Rains hit Thai cave where rescuers face 'war with water and time'

CHIANG RAI, Thailand (Reuters) - A heavy rainshower hit northern Thailand late on Saturday, worsening conditions at the cave where rescuers were waging a “war with water and time” to save 12 trapped boys and their soccer coach, with a rescue possible within days.

Relatives, of the 12 schoolboys and their soccer coach trapped inside a flooded cave in the Tham Luang cave complex cook, for rescue workers and volunteers near the cave complex in the northern province of Chiang Rai, Thailand, July 7, 2018. REUTERS/Soe Zeya Tun

The rain could potentially set back progress made over the last week to drain the Tham Luang cave complex in the northern province of Chiang Rai.

With oxygen levels dropping and rainstorms forecast, time is running out on a plan to teach the boys -- some as young as 11 and not strong swimmers -- to make a dive through narrow, waterlogged passageways that would challenge experienced cavers.

The best window for a rescue could come in the next three or four days, the leader of the rescue effort said on Saturday.

Narongsak Osottanakorn’s cautious message of hope came a day after the death of a Thai rescue diver, a grim turn in what began two weeks ago as an adventure to celebrate the birthday of one of the boys.

Up on the hill, where rescuers are seeking alternative routes down into the cave, another accident occurred on Saturday night: a vehicle skidded off a dirt track, seriously injuring the driver and a passenger and harming four other volunteers, authorities said.

Earlier, at the sprawling cave mouth below, lines of frogmen and soldiers with flashlights could be seen emerging from the darkness, as generators chugged and pumped water out from blue nylon pipes.

Dozens of Royal Thai Army soldiers rested on rocks outside the cave, with two of them saying they had been told by superiors that the rescue operation would likely begin Sunday or the day after.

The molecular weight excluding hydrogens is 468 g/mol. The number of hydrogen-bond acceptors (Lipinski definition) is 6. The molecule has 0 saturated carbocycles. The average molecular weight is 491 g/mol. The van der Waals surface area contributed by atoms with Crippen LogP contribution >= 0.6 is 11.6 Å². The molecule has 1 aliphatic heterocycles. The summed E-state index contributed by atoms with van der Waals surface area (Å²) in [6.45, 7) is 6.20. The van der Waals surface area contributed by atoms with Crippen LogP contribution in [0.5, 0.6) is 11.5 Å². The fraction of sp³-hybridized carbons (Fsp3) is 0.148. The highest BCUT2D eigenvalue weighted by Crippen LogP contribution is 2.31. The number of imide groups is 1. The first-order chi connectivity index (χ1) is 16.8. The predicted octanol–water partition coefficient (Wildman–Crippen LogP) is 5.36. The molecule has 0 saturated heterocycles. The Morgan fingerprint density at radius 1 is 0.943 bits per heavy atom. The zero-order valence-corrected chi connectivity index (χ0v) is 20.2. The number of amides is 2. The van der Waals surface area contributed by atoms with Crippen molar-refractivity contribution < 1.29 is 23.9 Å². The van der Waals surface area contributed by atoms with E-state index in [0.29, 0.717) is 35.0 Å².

Authorities tightened a security cordon, draping plastic sheets around the approach to the cave, further giving the sense that a rescue might be imminent.

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This could not be independently corroborated by Reuters, but Narongsak, a former provincial governor, told reporters earlier on Saturday that the next three to four days was “the best and most ideal time for the rescue operation.”

“The current situation, with the air and water levels and the boys’ health, is the best yet,” he added. “We’re still at war with water and time.”

The discovery of the boys inside the cave by British divers on Monday “was just a small victory”, he said.

For the first time since they were found, the boys communicated by letter with their relatives -- many camped outside the cave’s entrance. The boys wrote with both homesickness and humor.

Billionaire entrepreneur Elon Musk tweeted on Saturday that an escape pod and inflatable tube he was developing might be used to help the rescue. He gave no details. The Thai defense ministry said a team from a Musk firm with drilling and exploration knowhow should reach the cave on Sunday.

Several monks in orange robes sat at a small shrine with two golden deer statues near the cave mouth, chanting, as a middle-aged woman knelt and prayed before them.

An assistant told Reuters the ceremony was to “open up” the cave mouth to allow for an easy and safe return for the boys.


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Ivan Katadzic, a Danish diving instructor who has been ferrying oxygen tanks into the cave, said after a dive on Friday he was “double positive” about the mission because the water level had dropped considerably.

Katadzic has not dived the final kilometer to where the boys are stranded on a muddy bank, the most dangerous part of the dive, during which rescuers have to hold their oxygen tanks in front of them to squeeze through submerged holes.

Alternative rescue plans include stocking the cave with supplies and an oxygen line to keep the boys alive for months until Thailand’s monsoon season ends, or drilling a shaft down from the forest above.

Narongsak said the drills would have to pierce 600 meters (1,970 feet) of fragile limestone rock to reach the boys and rescuers were discussing drilling angles.

Besides looking for possible holes from above, the team on the hill above is trying to block holes and divert streams that channel water into the cave before the weather turns.

“Everything is a race against time,” said Kamolchai Kotcha, an official of the forest park where the cave complex is located. His team would camp out on the hill to try and finish its work before the rain came, he said.

(Graphic: Hope for the 13 -

Additional reporting by Panu Wongcha-um and John Geddie; Writing by John Geddie; editing by John Stonestreet